Enough domestic oil to drown the leetle sheetheads

Discussion in 'VMBB General Discussion' started by berto64, Apr 19, 2009.

  1. berto64

    berto64 Active Member

    Joined:
    Jan 31, 2001
    Messages:
    7,488
    Location:
    Owyhee County, Idaho
    Take a look and make up your own minds.

    Why hasn't the the Talking heads in DC mentioned this?

    I want to know!

    I'm sure I do know but I shan't speculate about the crooks in DC.

    http://www.usgs.gov/newsroom/article.asp?ID=1911

    3 to 4.3 Billion Barrels of Technically Recoverable Oil Assessed in North Dakota and Montana’s Bakken Formation—25 Times More Than 1995 Estimate—
    Released: 4/10/2008 2:25:36 PM
    Contact Information:
    U.S. Department of the Interior, U.S. Geological Survey
    Office of Communication
    119 National Center
    Reston, VA 20192
    Phone: N/A

    * Read FAQs about the Bakken Formation.
    * Listen to a podcast with the lead scientist on this topic.

    Reston, VA - North Dakota and Montana have an estimated 3.0 to 4.3 billion barrels of undiscovered, technically recoverable oil in an area known as the Bakken Formation.

    A U.S. Geological Survey assessment, released April 10, shows a 25-fold increase in the amount of oil that can be recovered compared to the agency's 1995 estimate of 151 million barrels of oil.

    Related Podcasts

    3 to 4.3 Billion Barrels of Oil in North Dakota and Montana

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    Technically recoverable oil resources are those producible using currently available technology and industry practices. USGS is the only provider of publicly available estimates of undiscovered technically recoverable oil and gas resources.

    New geologic models applied to the Bakken Formation, advances in drilling and production technologies, and recent oil discoveries have resulted in these substantially larger technically recoverable oil volumes. About 105 million barrels of oil were produced from the Bakken Formation by the end of 2007.

    The USGS Bakken study was undertaken as part of a nationwide project assessing domestic petroleum basins using standardized methodology and protocol as required by the Energy Policy and Conservation Act of 2000.

    The Bakken Formation estimate is larger than all other current USGS oil assessments of the lower 48 states and is the largest "continuous" oil accumulation ever assessed by the USGS. A "continuous" oil accumulation means that the oil resource is dispersed throughout a geologic formation rather than existing as discrete, localized occurrences. The next largest "continuous" oil accumulation in the U.S. is in the Austin Chalk of Texas and Louisiana, with an undiscovered estimate of 1.0 billions of barrels of technically recoverable oil.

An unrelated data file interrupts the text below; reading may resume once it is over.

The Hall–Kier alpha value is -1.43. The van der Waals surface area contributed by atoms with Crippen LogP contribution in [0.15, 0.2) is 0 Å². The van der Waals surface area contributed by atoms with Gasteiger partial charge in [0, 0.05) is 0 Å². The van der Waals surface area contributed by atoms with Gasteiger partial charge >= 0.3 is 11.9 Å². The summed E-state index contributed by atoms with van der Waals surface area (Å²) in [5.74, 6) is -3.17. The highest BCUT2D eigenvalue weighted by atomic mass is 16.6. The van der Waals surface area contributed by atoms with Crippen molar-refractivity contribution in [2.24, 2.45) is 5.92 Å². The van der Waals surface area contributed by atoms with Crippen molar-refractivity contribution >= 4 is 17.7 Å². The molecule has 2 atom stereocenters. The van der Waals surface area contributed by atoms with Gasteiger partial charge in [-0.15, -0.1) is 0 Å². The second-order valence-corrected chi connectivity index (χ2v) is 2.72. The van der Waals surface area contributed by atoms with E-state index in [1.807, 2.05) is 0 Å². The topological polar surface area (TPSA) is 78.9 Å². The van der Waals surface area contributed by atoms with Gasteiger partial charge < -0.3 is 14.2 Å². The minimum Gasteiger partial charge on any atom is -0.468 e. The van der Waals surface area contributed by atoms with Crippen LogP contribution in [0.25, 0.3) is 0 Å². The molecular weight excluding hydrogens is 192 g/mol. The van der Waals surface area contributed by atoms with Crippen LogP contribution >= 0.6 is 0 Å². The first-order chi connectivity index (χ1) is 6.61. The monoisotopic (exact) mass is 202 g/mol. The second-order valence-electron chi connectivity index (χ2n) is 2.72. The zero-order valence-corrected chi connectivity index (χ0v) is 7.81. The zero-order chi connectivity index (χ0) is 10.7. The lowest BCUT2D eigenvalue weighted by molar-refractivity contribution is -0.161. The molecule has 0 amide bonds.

"It is clear that the Bakken formation contains a significant amount of oil - the question is how much of that oil is recoverable using today's technology?" said Senator Byron Dorgan, of North Dakota. "To get an answer to this important question, I requested that the U.S. Geological Survey complete this study, which will provide an up-to-date estimate on the amount of technically recoverable oil resources in the Bakken Shale formation."

    The USGS estimate of 3.0 to 4.3 billion barrels of technically recoverable oil has a mean value of 3.65 billion barrels. Scientists conducted detailed studies in stratigraphy and structural geology and the modeling of petroleum geochemistry. They also combined their findings with historical exploration and production analyses to determine the undiscovered, technically recoverable oil estimates.

    USGS worked with the North Dakota Geological Survey, a number of petroleum industry companies and independents, universities and other experts to develop a geological understanding of the Bakken Formation. These groups provided critical information and feedback on geological and engineering concepts important to building the geologic and production models used in the assessment.

    Five continuous assessment units (AU) were identified and assessed in the Bakken Formation of North Dakota and Montana - the Elm Coulee-Billings Nose AU, the Central Basin-Poplar Dome AU, the Nesson-Little Knife Structural AU, the Eastern Expulsion Threshold AU, and the Northwest Expulsion Threshold AU.

    At the time of the assessment, a limited number of wells have produced oil from three of the assessments units in Central Basin-Poplar Dome, Eastern Expulsion Threshold, and Northwest Expulsion Threshold.
    The Elm Coulee oil field in Montana, discovered in 2000, has produced about 65 million barrels of the 105 million barrels of oil recovered from the Bakken Formation.

    Results of the assessment can be found at http://energy.usgs.gov.

    For a podcast interview with scientists about the Bakken Formation, listen to episode 38 of CoreCast at http://www.usgs.gov/corecast/.

    USGS provides science for a changing world. For more information, visit www.usgs.gov.

    Subscribe to USGS News Releases via our electronic mailing list or RSS feed.

    **** www.usgs.gov ****

    Links and contacts within this release are valid at the time of publication.